Having kicked impeachment to the Senate the second week of January, Democratic lawmakers used the rest of the month to roll out several policy priorities and introduce legislation they hope to message on going into 2020. Early in the month, the Energy and Commerce Committee released legislation that many are calling Democrats’ big 2020 energy policy push. The legislation focuses on funding and build-out of U.S. electric vehicle infrastructure. The Select Committee on the Climate Crisis is continuing to develop on its own climate policy report, which experts still believe will come out in March. On the Natural Resources front, Committee Chairman Grijalva will continue to pressure the administration on its BLM move, and will look issues subpoenas to senior DOI officials at some point. Other members of will continue to push out legislation aimed enhancing environmental protections. The most industry-relevant of these is Rep. McEachin’s effort at reforming aspects of offshore spill remediation (The Offshore Accountability Act of 2020).
As stated in the constitution, Senators were required to be present six days a week for the entire month to oversee the impeachment trial of President Trump. This effectively grounded the Senate for the entire month in terms of legislation. Going forward, Senate Republicans will look to shift legislative goals to bipartisan wins that they can message on going into 2020. Leaders of the Senate Energy and Natural Resources Committee have begun to release information on a comprehensive legislative package to update energy policy for the first time in more than a decade. While it won’t address carbon pricing or regulation, the package will draw from the 52 energy bills that passed the committee last year that address efficiency, storage and clean energy research programs. Lawmakers have heralded the boosts to research and development associated with many of the bills as critical to the innovation agenda to help in the fight to reduce carbon emissions. On the nomination front, Senate Majority Leader McConnell has stated its his intention to continue to churn out approved nominees.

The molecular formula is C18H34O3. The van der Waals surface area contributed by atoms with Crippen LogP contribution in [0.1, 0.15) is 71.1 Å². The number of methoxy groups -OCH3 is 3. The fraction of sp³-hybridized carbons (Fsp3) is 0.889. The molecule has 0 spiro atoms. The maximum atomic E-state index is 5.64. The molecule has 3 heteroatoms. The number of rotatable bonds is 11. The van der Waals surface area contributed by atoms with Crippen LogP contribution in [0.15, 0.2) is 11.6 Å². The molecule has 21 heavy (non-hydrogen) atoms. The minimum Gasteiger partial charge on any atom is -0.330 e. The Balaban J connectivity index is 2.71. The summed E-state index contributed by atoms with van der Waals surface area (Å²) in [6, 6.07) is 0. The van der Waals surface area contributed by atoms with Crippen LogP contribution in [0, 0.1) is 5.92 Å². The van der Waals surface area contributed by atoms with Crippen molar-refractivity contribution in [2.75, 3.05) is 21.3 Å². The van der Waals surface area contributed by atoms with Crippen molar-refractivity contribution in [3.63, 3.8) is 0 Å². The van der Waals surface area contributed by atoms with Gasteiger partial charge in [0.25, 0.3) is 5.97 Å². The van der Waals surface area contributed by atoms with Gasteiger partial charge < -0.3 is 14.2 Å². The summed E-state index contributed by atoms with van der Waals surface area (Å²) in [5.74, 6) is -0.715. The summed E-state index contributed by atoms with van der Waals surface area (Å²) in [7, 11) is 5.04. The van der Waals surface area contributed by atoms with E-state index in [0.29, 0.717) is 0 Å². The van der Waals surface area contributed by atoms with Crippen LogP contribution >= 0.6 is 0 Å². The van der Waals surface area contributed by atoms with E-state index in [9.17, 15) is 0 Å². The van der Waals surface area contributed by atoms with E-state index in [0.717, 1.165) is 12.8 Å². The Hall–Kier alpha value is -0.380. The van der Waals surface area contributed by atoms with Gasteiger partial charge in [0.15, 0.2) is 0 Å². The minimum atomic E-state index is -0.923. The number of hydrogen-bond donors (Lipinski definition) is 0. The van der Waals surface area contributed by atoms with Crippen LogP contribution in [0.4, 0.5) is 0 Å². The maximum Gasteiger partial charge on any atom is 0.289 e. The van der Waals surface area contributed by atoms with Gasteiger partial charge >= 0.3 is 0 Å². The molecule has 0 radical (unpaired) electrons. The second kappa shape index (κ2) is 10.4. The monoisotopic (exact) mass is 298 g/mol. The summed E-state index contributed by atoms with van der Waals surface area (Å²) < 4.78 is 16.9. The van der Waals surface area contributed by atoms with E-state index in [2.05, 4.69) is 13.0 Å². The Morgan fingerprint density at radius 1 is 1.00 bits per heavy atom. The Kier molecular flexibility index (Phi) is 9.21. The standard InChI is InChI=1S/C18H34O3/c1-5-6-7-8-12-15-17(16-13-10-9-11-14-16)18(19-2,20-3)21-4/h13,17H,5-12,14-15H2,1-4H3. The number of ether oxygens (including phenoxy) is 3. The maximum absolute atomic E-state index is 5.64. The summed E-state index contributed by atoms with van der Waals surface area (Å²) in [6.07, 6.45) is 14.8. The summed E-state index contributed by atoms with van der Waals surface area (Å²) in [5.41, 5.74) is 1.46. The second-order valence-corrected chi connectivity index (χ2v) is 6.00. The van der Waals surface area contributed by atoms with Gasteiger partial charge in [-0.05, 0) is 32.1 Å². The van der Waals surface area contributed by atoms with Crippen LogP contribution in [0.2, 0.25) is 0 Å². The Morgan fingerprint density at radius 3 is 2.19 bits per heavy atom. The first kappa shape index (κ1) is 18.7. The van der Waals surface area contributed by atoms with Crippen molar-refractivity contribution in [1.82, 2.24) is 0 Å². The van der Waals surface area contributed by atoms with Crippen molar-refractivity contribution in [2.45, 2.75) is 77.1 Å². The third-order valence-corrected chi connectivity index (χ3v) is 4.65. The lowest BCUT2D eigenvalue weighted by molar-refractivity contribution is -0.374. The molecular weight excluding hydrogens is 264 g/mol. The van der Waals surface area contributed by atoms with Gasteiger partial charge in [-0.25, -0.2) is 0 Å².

Ending over three years of investigations and congressional inquiry into various matters, President Trump was fully acquitted of impeachment this week and will remain in office at least for the rest of his term. Impeachment drama aside, the president spent much of January finalizing several policy goals he has been touting since his election, including signing the USMCA trade deal and finalizing a phase 1 deal with China. On the energy and environment front, the Administration spent the month formulating legislation to accomplish its NEPA rewrite. That process is currently behind closed doors and the public will not likely see a bill for several months. The President and his cabinet are now aggressively preparing for 2020 and messaging heavily on their policy priorities, including their support for the U.S. petrochemical sector and American energy independence.